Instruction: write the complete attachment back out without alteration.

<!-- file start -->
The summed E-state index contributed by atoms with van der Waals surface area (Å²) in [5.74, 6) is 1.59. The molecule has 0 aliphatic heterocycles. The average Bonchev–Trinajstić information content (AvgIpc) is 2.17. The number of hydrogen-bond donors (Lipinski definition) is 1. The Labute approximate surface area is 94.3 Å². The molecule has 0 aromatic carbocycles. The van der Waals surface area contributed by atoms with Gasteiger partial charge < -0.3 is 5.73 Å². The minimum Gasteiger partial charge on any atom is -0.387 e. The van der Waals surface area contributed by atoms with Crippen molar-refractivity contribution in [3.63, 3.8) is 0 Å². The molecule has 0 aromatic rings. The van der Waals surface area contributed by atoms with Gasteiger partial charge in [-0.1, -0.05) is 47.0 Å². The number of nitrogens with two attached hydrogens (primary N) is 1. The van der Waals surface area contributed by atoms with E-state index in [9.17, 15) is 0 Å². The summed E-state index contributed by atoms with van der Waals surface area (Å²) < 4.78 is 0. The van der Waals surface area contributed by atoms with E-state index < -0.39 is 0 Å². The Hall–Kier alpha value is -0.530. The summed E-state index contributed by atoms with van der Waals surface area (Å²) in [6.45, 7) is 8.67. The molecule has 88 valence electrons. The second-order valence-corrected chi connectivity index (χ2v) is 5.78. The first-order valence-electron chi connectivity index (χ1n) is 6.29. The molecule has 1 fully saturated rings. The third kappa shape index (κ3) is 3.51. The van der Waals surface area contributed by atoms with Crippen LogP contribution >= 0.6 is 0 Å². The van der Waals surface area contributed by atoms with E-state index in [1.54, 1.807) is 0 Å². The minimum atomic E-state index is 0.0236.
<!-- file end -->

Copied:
The summed E-state index contributed by atoms with van der Waals surface area (Å²) in [5.74, 6) is 1.59. The molecule has 0 aliphatic heterocycles. The average Bonchev–Trinajstić information content (AvgIpc) is 2.17. The number of hydrogen-bond donors (Lipinski definition) is 1. The Labute approximate surface area is 94.3 Å². The molecule has 0 aromatic carbocycles. The van der Waals surface area contributed by atoms with Gasteiger partial charge < -0.3 is 5.73 Å². The minimum Gasteiger partial charge on any atom is -0.387 e. The van der Waals surface area contributed by atoms with Crippen molar-refractivity contribution in [3.63, 3.8) is 0 Å². The molecule has 0 aromatic rings. The van der Waals surface area contributed by atoms with Gasteiger partial charge in [-0.1, -0.05) is 47.0 Å². The number of nitrogens with two attached hydrogens (primary N) is 1. The van der Waals surface area contributed by atoms with E-state index in [9.17, 15) is 0 Å². The summed E-state index contributed by atoms with van der Waals surface area (Å²) < 4.78 is 0. The van der Waals surface area contributed by atoms with E-state index < -0.39 is 0 Å². The Hall–Kier alpha value is -0.530. The summed E-state index contributed by atoms with van der Waals surface area (Å²) in [6.45, 7) is 8.67. The molecule has 88 valence electrons. The second-order valence-corrected chi connectivity index (χ2v) is 5.78. The first-order valence-electron chi connectivity index (χ1n) is 6.29. The molecule has 1 fully saturated rings. The third kappa shape index (κ3) is 3.51. The van der Waals surface area contributed by atoms with Crippen LogP contribution >= 0.6 is 0 Å². The van der Waals surface area contributed by atoms with E-state index in [1.54, 1.807) is 0 Å². The minimum atomic E-state index is 0.0236.